If I can't pump during my full-time work hours, what should I do?
If work or life circumstances prevent you from pumping at work, and you’ll be away from your baby long enough for your breasts to feel uncomfortably full (which can happen if this stretch of time is longer than your baby’s longest sleep period), you can still breastfeed during the hours you and your baby are together.
To help you to stay comfortable and prevent infection after you return to work, one option is what’s called a “partial weaning”. A partial weaning allows you to slow your milk production gradually without pain or breast fullness. But rather than weaning completely, you only wean at some feedings. This brings down your milk production enough so you can be comfortable for longer stretches without breastfeeding or pumping and still produce enough milk for your baby while you’re at home.
To do a partial weaning, start about a week or so before returning to work. Observe your usual breastfeeding times and then choose a feeding time during your normal work hours and use another method to feed your baby. Avoid the first morning feeding, when your breasts are likely to be at their fullest. If your baby is younger than a year, talk with your baby’s healthcare provider about what to feed at the missed breast feedings. If your baby is older than a year, cow’s milk or solid foods can be used.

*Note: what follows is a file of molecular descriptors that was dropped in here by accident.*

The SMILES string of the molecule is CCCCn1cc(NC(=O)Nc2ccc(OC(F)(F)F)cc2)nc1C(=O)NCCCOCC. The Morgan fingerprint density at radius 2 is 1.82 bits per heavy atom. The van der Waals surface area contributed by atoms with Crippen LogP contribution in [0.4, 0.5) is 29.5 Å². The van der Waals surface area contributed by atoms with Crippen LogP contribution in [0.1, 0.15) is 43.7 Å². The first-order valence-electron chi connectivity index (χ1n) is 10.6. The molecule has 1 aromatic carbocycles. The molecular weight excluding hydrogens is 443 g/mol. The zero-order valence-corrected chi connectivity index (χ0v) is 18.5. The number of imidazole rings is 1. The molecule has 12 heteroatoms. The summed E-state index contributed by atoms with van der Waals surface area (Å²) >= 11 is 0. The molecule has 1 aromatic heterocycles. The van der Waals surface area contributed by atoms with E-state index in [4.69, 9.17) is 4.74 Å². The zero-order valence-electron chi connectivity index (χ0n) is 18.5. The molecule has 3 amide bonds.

Continue to give the recommended substitute at this same feeding every day. Each time you drop one breastfeeding, give your body at least 2-3 days before dropping another. If at any time your breasts feel overly full, express just enough milk to feel comfortable. This means pumping just to comfort and no longer. When your breasts feel fine without breastfeeding or pumping for the length of time you will need to go between feedings or pumpings at work, you are ready. You can keep breastfeeding at this level for as long as you wish.
Nancy Mohrbacher, IBCLC, FILCA, Lactation Consultant, Ameda Breastfeeding Products
Coauthor of Breastfeeding Made Simple: Seven Natural Laws for Nursing Mothers